The global rating agency Standard & Poor’s recently cut India’s outlook to negative from stable stating slow progress in reforms and worsening economic indicators. The agency has also warned of a downgrade of India in near future if the fiscal and current account situations and political atmosphere of the country do not improve. S&P’s credit analyst Mr. Takahira Ogawa has in a report, stated, “The outlook revision reflects our view of at least a one-in-three likelihood of a downgrade if the external position in India continues to deteriorate, growth prospects diminish or progress on fiscal reforms remains slow in a weakened political setting.”
However there is no immediate threat over India’s rating being downgraded but the warning has sparked a nation-wide debate over any such eventuality in near future.
Economic Research Head of the State Bank of India Ms. Brinda Jagirdas says, “It is just a warning and not a downgrade. It only highlights the already existing economic concerns. There is no trigger for S&P to do it now. The move will not have any bearing on the cost of funds for either banks or the corporate because India has good savings and investment rates. Also, India’s fiscal deficit is much better than most of the European economies.”
But Ms. Brinda advices that the government needs to take immediate steps to reignite growth process and bring down subsidies and current account deficit.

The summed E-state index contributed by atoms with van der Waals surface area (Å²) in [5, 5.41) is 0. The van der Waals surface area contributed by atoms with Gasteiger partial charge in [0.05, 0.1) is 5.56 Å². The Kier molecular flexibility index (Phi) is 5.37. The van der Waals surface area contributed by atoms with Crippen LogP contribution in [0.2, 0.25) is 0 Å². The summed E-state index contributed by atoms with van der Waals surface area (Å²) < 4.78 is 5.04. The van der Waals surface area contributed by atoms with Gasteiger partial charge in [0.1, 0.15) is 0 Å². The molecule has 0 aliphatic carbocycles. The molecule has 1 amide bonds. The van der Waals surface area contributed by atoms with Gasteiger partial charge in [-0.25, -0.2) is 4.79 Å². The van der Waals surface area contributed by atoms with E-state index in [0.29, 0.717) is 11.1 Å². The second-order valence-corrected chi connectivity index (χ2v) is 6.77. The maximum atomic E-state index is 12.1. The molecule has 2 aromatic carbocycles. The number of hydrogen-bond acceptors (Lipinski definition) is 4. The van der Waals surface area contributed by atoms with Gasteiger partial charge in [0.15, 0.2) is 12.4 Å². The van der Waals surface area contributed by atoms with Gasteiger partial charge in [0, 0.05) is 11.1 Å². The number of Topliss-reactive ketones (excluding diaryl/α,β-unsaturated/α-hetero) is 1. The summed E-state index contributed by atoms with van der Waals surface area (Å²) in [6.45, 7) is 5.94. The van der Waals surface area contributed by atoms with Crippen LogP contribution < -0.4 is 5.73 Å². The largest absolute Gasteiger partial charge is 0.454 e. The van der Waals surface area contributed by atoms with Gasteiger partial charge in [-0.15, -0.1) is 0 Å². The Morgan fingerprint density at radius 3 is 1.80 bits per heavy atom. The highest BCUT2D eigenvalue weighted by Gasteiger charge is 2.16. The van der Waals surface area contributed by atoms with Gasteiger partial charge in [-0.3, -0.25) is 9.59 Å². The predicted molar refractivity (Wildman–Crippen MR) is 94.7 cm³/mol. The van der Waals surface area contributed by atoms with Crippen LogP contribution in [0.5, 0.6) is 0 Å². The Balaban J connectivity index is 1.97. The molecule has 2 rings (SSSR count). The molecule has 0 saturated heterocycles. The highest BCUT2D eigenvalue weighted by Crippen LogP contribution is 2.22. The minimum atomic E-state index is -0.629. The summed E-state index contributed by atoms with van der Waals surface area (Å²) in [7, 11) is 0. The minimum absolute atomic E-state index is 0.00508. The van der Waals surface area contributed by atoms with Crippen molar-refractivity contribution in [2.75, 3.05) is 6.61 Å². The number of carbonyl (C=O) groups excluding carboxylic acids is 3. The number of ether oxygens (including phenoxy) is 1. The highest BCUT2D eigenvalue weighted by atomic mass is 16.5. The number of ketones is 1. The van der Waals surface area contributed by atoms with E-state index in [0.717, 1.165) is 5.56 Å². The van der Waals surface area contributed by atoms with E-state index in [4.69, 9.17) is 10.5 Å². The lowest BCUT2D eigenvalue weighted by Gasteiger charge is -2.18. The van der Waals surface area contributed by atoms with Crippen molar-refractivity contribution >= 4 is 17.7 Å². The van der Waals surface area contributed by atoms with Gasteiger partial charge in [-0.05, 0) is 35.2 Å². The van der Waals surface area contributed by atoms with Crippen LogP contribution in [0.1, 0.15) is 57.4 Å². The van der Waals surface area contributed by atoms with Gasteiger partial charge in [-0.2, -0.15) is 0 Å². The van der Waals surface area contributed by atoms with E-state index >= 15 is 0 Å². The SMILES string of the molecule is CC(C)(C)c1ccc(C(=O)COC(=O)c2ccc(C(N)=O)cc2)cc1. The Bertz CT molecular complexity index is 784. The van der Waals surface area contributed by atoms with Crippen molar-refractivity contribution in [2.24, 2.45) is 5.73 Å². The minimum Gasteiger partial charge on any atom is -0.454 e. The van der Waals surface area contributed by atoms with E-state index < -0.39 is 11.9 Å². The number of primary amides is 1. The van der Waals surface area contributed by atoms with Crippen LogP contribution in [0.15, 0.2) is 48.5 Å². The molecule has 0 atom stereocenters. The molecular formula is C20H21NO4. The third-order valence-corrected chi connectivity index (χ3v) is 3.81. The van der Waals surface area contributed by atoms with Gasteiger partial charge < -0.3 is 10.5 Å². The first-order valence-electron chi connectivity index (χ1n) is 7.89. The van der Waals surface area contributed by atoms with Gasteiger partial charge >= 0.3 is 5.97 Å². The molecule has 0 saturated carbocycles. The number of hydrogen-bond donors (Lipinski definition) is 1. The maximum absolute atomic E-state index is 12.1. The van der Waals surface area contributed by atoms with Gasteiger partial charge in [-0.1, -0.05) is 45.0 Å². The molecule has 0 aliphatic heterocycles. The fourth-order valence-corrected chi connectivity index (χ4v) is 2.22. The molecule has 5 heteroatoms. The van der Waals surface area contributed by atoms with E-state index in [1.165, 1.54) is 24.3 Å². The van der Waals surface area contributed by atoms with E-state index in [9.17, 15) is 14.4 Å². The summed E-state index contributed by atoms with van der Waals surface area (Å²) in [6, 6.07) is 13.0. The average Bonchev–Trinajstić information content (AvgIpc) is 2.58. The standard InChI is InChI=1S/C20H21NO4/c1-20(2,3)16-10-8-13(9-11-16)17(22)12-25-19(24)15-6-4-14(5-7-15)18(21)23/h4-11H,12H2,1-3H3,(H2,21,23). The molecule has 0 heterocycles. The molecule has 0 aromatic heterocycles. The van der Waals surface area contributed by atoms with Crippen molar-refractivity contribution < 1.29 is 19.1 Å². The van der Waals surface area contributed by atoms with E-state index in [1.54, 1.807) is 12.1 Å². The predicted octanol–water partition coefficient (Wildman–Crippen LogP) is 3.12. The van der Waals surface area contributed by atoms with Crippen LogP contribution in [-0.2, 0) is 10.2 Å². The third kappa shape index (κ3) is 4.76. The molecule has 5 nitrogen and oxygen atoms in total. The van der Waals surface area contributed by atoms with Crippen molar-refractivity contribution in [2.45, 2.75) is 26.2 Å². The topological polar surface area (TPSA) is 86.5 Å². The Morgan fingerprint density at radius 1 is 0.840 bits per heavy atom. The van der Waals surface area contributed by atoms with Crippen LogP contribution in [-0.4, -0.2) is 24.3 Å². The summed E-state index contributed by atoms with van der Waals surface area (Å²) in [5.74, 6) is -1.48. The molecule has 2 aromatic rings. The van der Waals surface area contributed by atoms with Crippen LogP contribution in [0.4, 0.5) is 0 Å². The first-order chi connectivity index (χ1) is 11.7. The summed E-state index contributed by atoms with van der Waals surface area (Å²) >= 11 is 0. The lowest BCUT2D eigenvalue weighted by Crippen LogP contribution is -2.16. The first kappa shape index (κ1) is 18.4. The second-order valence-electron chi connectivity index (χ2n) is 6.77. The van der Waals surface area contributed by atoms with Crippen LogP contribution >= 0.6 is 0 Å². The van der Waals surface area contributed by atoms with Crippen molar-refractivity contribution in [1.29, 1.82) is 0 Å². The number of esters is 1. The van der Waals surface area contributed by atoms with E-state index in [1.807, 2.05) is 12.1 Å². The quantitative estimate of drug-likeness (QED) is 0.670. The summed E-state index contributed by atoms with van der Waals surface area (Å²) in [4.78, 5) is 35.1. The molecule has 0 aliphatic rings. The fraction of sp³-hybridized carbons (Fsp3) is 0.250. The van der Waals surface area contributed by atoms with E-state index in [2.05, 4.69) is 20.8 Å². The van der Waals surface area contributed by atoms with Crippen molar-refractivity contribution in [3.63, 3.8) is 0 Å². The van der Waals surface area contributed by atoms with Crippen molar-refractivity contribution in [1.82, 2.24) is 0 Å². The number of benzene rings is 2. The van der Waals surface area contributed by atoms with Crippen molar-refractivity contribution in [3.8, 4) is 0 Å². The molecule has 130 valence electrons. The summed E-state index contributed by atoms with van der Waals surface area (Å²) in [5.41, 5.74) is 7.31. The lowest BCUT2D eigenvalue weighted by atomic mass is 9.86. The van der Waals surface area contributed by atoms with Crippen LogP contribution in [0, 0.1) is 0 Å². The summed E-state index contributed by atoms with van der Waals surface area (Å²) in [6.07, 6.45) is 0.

Deutsche Bank in its report says,”If India’s growth recovers even slightly and inflation does not go up again, the lack of structural improvement in fiscal position need not be an immediate spoiler of the ratings outlook. But risks are surely not trivial.”
On the other hand, foreign investors are not as bullish on India as they used to be a few months ago because of policy flip-flop and government inaction. They are now concentrating on other growing markets (like gold) for better returns. At the same time, the US dollar is likely to become strong because of continued drift in Europe and the Indian rupee is expected to touch new lows in near future. These factors will make India’s imports more expensive and gold prices will shoot up further more.
The effect has already started showing with gold rates touching to Rs. 30,000/- per 10 gram for the first time after equaling the previous record of Rs. 29,540/- last week. Bullion analysts have predicted that the gold prices could rise over 15% within next 12 months because of uncertain economic environment in India.
But looking at the overall political scenario of India, major economic reforms in the country are not likely to happen before the next general elections in 2014. Also looking at corruption and scandals, decision making has slowed down because of factors such as bureaucracy not taking risks and the coalition nature of government.
The question now is whether the Indian economy really sound or is it deteriorating?
Chairman of the Prime Minister’s Economic Advisory Council Mr. C. Rangarajan finds the S&P’s action unwarranted and says, “It will have to upgrade India later this year” while Finance Minister Mr. Pranab Mukherjee terms it as a timely warning, but he is confident that the economy will be back on the growth path very soon.